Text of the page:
Wednesday, May 18, 2011

Laos was not a good time.

After finishing the previous blog entry, I went to meet up with the Thai girls to get ready for our 6:00 PM bus to Vientiane. I had noticed that the latest bus on all of the schedules posted at all of the guesthouses was 1:30, which I thought was strange, but I supposed there was some sort of non-tourist bus or something.

We got to the place where the girls had asked about the bus information, which was called Riverside Tours. The woman working there told us that the tuk-tuk would arrive at around 6:00. Buses often run late, especially if this one was coming from Luang Prabang, so I didn't think anything of it. We got dinner across the street, and then headed back to wait for the tuk-tuk.

The driver charged us 10,000 kip/person to take us to the bus station, only instead of taking us to the bus station, he took us to a point just beyond the old airstrip, which is perhaps a three- to five-minute walk from Riverside Tours. And then he just asked for payment without any shame whatsoever, saying that the bus would pass this way, so it doesn't make sense to take us all the way to the bus stop since we'd just have to come back anyway.

That makes no sense, because even if it would be backtracking, it still makes more sense to get your tickets and have your seats assigned at the bus stop than wait for the last, crappiest seats that happen to be available when the bus rolls around randomly to pick you up. I should have spit in a 1,000 kip note and thrown it on the tuk-tuk floor because that is as much payment as he deserved.

The place that we stopped at is a family owned haircut place that also sells snacks and drinks. The owner says that the bus is delayed and will be there around 8:00. It is only 6:15 or so. At this point, I'm thinking, "Ok, this bus does not exist, and they're saying 8:00, because by then it will be dark, and they will try to charge us for another tuk-tuk ride back into town."


Do you know how long two hours is to sit and stew over being lied to? Can you imagine how incredibly pissed off and righteous you get in that amount of time? Believe me, the thoughts in my head could have given the best Bible Belt fire-and-brimstone minister a run for his money.

I had a flashlight with me, so we did not need a tuk-tuk ride back into town, and when the lady at Riverside Tours saw us, she just smiled without any shame whatsoever. And here's the thing - Thais smile no matter what. They smile when they're happy and when they're pissed. I bet they even smile when they're constipated. And these girls were pissed. But all they did was smile and say, "There was no bus!" I am not Thai. I gave this woman a dirty look and told a foreign couple who was asking about tours there that the place was a scam.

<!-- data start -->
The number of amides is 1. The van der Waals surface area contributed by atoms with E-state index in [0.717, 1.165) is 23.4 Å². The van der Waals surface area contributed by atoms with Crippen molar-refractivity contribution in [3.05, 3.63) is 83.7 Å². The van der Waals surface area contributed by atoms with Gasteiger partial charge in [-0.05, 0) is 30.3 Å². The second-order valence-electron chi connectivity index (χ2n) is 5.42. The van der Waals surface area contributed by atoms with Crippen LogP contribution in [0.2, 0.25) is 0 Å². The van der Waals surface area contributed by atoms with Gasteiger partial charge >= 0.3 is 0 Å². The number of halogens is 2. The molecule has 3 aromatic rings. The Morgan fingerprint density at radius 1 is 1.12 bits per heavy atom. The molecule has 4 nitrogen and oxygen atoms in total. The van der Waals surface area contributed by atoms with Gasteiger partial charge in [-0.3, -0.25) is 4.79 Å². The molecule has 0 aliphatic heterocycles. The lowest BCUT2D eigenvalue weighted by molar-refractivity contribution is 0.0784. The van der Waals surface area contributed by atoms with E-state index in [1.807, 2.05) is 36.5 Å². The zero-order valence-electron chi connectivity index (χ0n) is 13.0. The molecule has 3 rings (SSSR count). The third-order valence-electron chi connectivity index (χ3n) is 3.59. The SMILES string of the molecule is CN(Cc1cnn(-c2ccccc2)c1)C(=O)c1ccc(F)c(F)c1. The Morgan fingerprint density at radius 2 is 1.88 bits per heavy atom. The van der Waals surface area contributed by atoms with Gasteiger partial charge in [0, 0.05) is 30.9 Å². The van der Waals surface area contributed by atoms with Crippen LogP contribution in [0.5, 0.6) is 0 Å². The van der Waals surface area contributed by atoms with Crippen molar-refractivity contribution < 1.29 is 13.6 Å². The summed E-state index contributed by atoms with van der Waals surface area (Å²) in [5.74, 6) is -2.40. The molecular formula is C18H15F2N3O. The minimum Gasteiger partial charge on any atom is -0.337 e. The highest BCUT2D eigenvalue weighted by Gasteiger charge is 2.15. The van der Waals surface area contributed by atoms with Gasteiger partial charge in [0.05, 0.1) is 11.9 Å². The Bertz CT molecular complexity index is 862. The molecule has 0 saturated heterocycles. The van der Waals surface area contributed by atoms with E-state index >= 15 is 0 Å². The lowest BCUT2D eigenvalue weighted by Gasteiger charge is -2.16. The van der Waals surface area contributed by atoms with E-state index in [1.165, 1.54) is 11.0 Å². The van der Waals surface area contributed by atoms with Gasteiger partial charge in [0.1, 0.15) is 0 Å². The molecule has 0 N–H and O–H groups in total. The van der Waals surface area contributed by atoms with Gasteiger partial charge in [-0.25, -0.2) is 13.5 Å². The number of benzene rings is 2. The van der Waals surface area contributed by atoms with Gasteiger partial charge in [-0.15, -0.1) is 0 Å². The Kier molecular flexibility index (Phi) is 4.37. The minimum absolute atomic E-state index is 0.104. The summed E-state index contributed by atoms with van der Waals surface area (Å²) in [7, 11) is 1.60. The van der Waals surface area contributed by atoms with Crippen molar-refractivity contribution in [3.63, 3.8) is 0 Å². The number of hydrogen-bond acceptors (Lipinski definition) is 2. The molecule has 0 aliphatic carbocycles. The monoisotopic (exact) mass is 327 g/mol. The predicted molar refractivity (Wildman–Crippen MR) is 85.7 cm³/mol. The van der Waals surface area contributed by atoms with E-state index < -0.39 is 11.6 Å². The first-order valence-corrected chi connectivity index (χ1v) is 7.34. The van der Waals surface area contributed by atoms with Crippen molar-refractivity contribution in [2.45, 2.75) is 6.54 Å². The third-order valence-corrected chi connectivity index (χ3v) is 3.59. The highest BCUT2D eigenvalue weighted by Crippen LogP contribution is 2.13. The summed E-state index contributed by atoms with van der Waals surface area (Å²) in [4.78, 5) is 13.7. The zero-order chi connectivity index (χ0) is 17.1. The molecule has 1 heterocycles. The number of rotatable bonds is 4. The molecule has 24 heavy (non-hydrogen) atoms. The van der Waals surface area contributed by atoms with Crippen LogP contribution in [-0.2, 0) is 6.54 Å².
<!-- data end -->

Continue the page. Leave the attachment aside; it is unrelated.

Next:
I had actually planned to stand outside and yell in the four languages that I speak about the place being staffed by liars for the rest of the night, but there were only ever 4-8 people within 50 meters in any direction of this place at any given time, so that would have been unnecessarily crazy.

Granted, I realize there are far worse scams out there, but in terms of my personal experience, this was the only time I was outright lied to (as opposed to just overcharged), and in a way that could potentially have serious consequences. (What if we had a flight from Vientiane the next morning?) She just had absolutely no regard for the effects of her actions, and for what, 30,000 kip? That's not even $4. It's not even a good scam; she should be ashamed even by scam standards.

The worst part about what she did is that whenever I think of Laos, I will think of her and how pissed I was that she arranged for a tuk-tuk to take us barely out of town to wait two hours for a non-existent bus. Not that I expect her pea brain to understand that the way you treat foreigners is not only a reflection of you, it is a reflection of your people and of your country. And my memory of Laos will forever have a negative tint. Because of her. I hope she's proud of herself. Selling out her country's image for 30,000 kip.

So yeah, Riverside Tours Laos in Vang Vieng is staffed by liars. I hate them. And their stupid fluffy dogs. They lie with their eyes.

So we set off to find a room. I was not aware of this due to my feverish state, but apparently the guesthouse that we had stayed at the night before (something Orchid Guesthouse) was not very nice - the towels were not fresh and the air conditioning barely worked. We went to Popular View Guesthouse, where a 3-bed room was 700 baht, or roughly 186,000 kip. The room was much nicer, the towels were clean, as was the bedding, and the air conditioning worked normally. However, this is not an expense we would have had to pay had we actually been in Vientiane, since we would have stayed with the girls' friend.